The unnecessary core curriculum

Let’s see … calculating how much money I’ve borrowed … and how much tuition costs … with scholarships, I’m paying approximately 310 dollars a credit. That means I’m paying around 1,000 dollars for a normal three-credit class. Since I’m the one who is going to be paying back loans for the rest of my life, since it’s my piggy bank being emptied of every penny, nickel and dime, would someone please tell me why I can’t choose what classes I take?

To be particular, for what reason do I have to take INST150? I admit I have problems with the class itself. I loved my teacher, I loved my TA and the other students were great. So what’s the matter with INST150?

Sophomore Jonathan Ebersole takes issue with the class: “Our time could be better spent helping find our major instead of learning unclear fluffy theology,” Ebersole said.

The language is strong, but whether you agree or not with the agenda of the class, I don’t think it even fulfills what it is trying to do. Does anyone think the class is sticking true to the strong mission that Eastern strives to accomplish? The class pricks at the issues of faith, reason and justice, but does it really challenge students like it should be doing?

I understand that the class is an introduction to faith, reason and justice, but please, respect our intelligence. We know what faith is, we know somewhat how to reason and we’re aware that there’s injustice in the world. If anyone’s blind to those things, I’m sorry, I don’t see this class as laser-eye surgery for their myopia.

So you might argue that a good deal of students have only a rudimentary grasp of those three areas. Then make me find out what I really have faith in; don’t just tell me the basics of Christianity. Challenge me to reason; don’t just ask me to lament the world. Yes, show me injustice in West Chester, in Philly, in Rwanda, but then please, make me do something about it. You’re already making me take the class.

The point of this class is to stimulate action. I think this class gently pokes students with ideas. I think if it’s going to be effective, it needs to truly confront students, to get in their faces.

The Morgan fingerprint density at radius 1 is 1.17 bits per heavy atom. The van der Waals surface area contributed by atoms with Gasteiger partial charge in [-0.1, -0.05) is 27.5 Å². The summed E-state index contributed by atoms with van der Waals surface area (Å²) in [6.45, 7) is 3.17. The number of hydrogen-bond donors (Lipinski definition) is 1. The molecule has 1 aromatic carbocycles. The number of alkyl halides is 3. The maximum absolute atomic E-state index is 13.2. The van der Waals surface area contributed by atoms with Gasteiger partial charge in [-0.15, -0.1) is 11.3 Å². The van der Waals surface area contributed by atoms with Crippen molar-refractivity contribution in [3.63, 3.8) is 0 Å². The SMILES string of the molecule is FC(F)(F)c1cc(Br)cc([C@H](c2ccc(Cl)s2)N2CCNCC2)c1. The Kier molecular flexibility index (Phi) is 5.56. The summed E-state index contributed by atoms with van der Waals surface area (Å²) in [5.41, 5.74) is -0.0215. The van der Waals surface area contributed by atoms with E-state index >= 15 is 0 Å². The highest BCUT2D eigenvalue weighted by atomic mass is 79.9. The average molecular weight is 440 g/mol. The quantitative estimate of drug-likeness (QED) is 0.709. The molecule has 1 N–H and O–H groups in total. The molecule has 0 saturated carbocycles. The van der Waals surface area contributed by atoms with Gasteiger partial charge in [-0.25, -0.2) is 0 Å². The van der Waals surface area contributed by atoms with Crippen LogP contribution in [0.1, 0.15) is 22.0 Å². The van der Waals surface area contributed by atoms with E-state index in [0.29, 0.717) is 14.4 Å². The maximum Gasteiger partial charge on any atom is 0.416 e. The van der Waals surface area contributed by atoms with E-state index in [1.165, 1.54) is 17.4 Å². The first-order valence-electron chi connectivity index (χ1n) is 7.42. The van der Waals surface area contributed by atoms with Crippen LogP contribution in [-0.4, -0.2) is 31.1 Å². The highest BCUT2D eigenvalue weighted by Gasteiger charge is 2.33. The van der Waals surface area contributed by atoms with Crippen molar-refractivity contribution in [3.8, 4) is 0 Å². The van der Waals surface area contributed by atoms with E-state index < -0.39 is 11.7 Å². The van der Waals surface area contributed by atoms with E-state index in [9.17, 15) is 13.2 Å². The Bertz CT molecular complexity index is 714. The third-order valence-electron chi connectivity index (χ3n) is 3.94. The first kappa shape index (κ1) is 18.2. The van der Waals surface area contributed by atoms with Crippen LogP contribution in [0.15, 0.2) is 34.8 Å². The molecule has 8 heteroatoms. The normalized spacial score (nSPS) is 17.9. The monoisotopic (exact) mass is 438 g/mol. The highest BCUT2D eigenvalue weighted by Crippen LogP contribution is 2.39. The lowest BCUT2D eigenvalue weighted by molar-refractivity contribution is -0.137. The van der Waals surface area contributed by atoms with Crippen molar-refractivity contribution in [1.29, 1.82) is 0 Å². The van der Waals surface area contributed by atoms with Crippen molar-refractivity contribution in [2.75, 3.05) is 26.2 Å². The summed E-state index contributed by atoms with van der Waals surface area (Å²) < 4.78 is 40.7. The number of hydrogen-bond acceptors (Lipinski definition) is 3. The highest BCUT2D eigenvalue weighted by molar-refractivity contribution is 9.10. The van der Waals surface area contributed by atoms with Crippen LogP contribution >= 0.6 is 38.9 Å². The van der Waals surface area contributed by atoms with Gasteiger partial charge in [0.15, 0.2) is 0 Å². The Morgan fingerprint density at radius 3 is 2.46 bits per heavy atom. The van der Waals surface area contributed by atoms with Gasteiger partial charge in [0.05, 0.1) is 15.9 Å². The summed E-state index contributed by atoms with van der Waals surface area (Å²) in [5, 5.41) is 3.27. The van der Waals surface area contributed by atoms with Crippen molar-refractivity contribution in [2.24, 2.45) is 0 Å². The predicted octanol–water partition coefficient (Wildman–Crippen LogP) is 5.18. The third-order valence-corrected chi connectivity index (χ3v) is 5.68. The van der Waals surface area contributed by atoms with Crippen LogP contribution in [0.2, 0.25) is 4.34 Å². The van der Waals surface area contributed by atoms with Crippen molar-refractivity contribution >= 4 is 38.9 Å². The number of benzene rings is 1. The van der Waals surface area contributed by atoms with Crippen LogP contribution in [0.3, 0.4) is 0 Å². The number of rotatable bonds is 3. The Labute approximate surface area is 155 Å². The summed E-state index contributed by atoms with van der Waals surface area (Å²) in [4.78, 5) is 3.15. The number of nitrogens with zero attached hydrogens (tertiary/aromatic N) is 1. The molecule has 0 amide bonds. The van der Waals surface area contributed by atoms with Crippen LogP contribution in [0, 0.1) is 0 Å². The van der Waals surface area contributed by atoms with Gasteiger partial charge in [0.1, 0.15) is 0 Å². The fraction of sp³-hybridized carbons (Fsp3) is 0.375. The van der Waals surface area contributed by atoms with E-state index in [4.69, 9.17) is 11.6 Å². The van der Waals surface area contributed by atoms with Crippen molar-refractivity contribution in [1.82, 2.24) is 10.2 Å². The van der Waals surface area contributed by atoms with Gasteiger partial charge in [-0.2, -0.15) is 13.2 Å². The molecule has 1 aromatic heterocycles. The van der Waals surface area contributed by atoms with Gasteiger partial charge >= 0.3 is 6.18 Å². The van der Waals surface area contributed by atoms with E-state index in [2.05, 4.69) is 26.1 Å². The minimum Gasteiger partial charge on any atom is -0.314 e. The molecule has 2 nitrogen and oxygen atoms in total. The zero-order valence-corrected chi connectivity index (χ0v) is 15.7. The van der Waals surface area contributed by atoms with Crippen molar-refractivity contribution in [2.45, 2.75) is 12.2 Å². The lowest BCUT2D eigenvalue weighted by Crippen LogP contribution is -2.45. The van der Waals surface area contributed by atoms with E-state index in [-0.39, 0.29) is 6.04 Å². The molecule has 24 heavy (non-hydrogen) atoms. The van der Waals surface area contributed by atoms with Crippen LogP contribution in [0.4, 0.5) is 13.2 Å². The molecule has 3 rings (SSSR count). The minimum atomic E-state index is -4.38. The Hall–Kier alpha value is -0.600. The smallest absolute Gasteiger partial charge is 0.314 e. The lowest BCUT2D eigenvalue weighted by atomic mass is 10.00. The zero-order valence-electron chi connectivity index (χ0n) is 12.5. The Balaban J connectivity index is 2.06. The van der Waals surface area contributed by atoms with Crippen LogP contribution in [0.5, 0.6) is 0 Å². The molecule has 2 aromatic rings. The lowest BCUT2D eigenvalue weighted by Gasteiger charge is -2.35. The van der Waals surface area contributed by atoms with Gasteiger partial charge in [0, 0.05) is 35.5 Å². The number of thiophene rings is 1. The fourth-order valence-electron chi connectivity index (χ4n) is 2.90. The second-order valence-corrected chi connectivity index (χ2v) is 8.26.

Don’t get me wrong; the class has some very strong elements. Service learning and the entire idea of conveying the importance of justice is integral to any education. Students also need to realize that some kind of faith is key in understanding the need for justice in the world.

Going back to Ebersole’s complaints, if we shove Christianity at them, and it goes in one ear and out the other like it has since Sunday school, aren’t we defeating the purpose? Encouraging students to find their own faith should not just be done so we can appreciate diversity, but so that students can actually have something off which to build. Reasoning is then possible off this foundation, and hopefully a desire for justice is birthed within the student through that reason.

Christianity, as presented in INST150, doesn’t move beyond introduction, and it does not challenge students to step outside their box. Confronting them with injustices that occur daily worldwide is the strongest aspect of the class. Unfortunately, it gets lost in the “fluffy theology.”

Those who do like the class seem to come away just remembering all the friends they made. Please, I appreciate how this class helps the more socially-challenged, but do I really have to spend 1,000 dollars to do that? Is there any way I can actually take a class which challenges my faith and beliefs, instead of spending half a semester talking mostly about how I feel?

Analissa Iversen left this school this semester because she couldn’t afford it. Sam Gillett is paying his way through school. Dustin Kern is taking out loans. I’m staring down years of debt. May we please have a better choice in how we spend our money?

Forgive my crassness, but I need more bang for my buck. If this school is all about justice, take my 1,000 dollars and give it to a charity instead of discussing how I can relate to C.S. Lewis and Donald Miller.

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